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From numb arms while sleeping to dry eyes – Dr Zoe Williams answers your health queries

CHRISTMAS party season has arrived and many of us will be enjoying a few festive drinks.

Hitting the mulled wine and prosecco is all very well, but don’t forget to follow alcohol guidelines and stay hydrated.

Dr Zoe Williams answers some common questions sent in by readers

The NHS recommends no more than 14 units a week, and taking days off from booze.

It is also wise to alternate alcohol with some water or soft drinks.
This will help ward off your hangover, too.

Here’s what readers asked me this week. . .

Q) MY husband has been diabetic for many years, but over the last few he has experienced some problems getting erections.

Viagra does not work at all. He is too embarrassed to go to the doctor, plus his working hours are chaotic. He has tried using a vacuum device, which just caused discomfort.

However, in a previous relationship, the doctor gave my ex a machine that worked well. Are these still available, or could you please suggest one that will do the job?

A) Thanks so much for writing in about what is a very sensitive issue.
Your husband really needs to see his GP as there are potentially a number of things to be addressed.

Firstly, how well controlled is his diabetes? Some conditions can cause erectile dysfunction, such as diabetes and some cardiovascular problems — for example high blood pressure. Making sure they are well managed is important.

He may be taking medication that might cause erectile dysfunction. If the GP knows about this issue, they can consider substituting it with an alternative drug.

Also, as your husband has diabetes, the GP would be able to prescribe substitutes for Viagra, too. Devices such as vacuum erectile devices are available to buy but take advice from your doctor before you purchase one.

If your husband tries all of the above with his GP and there is still no improvement, then a urologist referral should be the next step.

Q) I’M a 59-year-old man with diabetes and I have plantar fasciitis and asthma. I don’t want to take painkillers for ever. What can I do?

A) The plantar fascia is a long, thin ligament that lies directly beneath the skin on the bottom of your foot. It connects the heel to the front of your foot and supports the arch of your foot.

Plantar fasciitis happens when that ligament is strained. This causes the ligament to become weak, swollen and inflamed, which leads to heel and arch pain. Repeated strain can also cause tiny tears in the ligament.

There are many reasons this tissue can become strained. People who have diabetes are sometimes more susceptible, as are those who are carrying larger amounts of body weight. It is also more common in runners and people who work on their feet because it is put under more pressure.

That is why the initial treatment, along with painkillers, is relative rest.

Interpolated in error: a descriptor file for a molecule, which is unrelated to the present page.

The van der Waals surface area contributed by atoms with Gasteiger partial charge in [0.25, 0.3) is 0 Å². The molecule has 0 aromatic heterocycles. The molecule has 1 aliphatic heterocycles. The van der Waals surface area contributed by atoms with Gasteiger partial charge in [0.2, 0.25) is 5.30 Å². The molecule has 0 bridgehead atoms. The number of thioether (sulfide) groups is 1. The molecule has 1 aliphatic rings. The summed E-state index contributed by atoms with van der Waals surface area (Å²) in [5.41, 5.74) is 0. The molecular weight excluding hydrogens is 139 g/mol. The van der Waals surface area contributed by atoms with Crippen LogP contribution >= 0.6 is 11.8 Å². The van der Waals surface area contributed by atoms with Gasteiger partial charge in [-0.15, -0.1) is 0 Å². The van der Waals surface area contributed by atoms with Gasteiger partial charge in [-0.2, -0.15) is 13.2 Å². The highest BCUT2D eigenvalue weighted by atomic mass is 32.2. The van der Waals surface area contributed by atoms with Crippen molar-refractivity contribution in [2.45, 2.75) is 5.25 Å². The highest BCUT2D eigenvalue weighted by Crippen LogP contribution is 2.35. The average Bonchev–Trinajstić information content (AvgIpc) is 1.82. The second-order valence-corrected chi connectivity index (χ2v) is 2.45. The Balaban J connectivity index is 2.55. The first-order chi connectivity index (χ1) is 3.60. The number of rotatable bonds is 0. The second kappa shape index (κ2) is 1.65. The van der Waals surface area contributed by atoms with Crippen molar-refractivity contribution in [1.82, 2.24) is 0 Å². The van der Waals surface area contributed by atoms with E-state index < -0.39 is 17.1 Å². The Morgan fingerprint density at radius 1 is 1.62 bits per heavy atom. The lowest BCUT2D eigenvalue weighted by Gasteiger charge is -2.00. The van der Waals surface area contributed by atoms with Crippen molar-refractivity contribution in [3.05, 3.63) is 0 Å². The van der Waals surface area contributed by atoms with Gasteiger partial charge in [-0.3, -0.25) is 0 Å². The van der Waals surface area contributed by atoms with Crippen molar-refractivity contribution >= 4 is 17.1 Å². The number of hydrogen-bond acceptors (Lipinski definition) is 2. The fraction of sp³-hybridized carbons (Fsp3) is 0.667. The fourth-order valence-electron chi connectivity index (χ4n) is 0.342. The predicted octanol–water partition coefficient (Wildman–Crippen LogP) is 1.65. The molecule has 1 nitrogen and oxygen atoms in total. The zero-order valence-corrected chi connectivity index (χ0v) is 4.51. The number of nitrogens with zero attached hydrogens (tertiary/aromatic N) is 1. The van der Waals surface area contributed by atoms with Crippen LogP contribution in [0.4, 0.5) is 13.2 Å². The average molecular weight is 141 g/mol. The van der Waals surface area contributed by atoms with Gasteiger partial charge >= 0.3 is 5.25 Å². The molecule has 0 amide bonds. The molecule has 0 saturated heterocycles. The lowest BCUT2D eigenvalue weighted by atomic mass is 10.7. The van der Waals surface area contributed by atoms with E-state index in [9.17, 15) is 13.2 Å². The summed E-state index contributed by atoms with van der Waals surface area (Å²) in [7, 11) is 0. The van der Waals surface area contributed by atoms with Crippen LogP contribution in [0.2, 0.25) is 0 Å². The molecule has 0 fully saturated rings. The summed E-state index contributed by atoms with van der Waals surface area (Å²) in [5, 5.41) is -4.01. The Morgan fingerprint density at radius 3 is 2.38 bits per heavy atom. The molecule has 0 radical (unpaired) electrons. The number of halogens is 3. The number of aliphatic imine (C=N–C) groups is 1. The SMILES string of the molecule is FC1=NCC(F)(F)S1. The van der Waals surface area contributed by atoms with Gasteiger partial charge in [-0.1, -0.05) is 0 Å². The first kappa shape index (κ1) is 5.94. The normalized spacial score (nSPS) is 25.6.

Plantar fasciitis can typically take anywhere from three and 12 months to get better. But you can improve your chances of a speedy recovery by using at-home treatments.

These include stretches and exercises (there are some good videos on the Versus Arthritis website) and massage of the fascia. One way to do this is by rolling a cold soft drink can under the foot. Other treatments include investing in more supportive footwear and orthotics.

If you have been consistently using home remedies for a couple of months, and you are not seeing an improvement in pain or it is worsening, a podiatrist might be able to give more specific recommendations and sometimes may recommend a steroid injection.

Q) WHAT can be done about my very red, dry, swollen eyes? I don’t want to leave the house because they look so bad.

A) This sounds extremely unpleasant and I imagine it is uncomfortable. It is important to speak to your GP because the first steps are to try to figure out what is causing it and then give some appropriate advice and treatment.

You could complete an e-consult request and attach some photographs of your eyes so the GP can see.

Alternatively, you could request a video consultation if you are not keen to leave the house.

My advice for both photos and video consultation is to do them facing a window, with natural light, if you can.

If this isn’t possible or it is dark outside — which it is by 4pm now — be in a well-lit room, with the main light source in front of you. It really helps to improve the picture quality.

In the meantime you could try some antihistamines, if you haven’t already, in case there is an allergic cause. The pharmacist can advise about eye drops and ointment to use at night for dry eyes. Sometimes, a red eye can be a medical emergency.

If redness in the eye is accompanied by severe eye pain, unusual sensitivity to light (called photophobia), suddenly altered vision, or if it develops after a head injury or direct trauma to the eye, then emergency medical attention is required.

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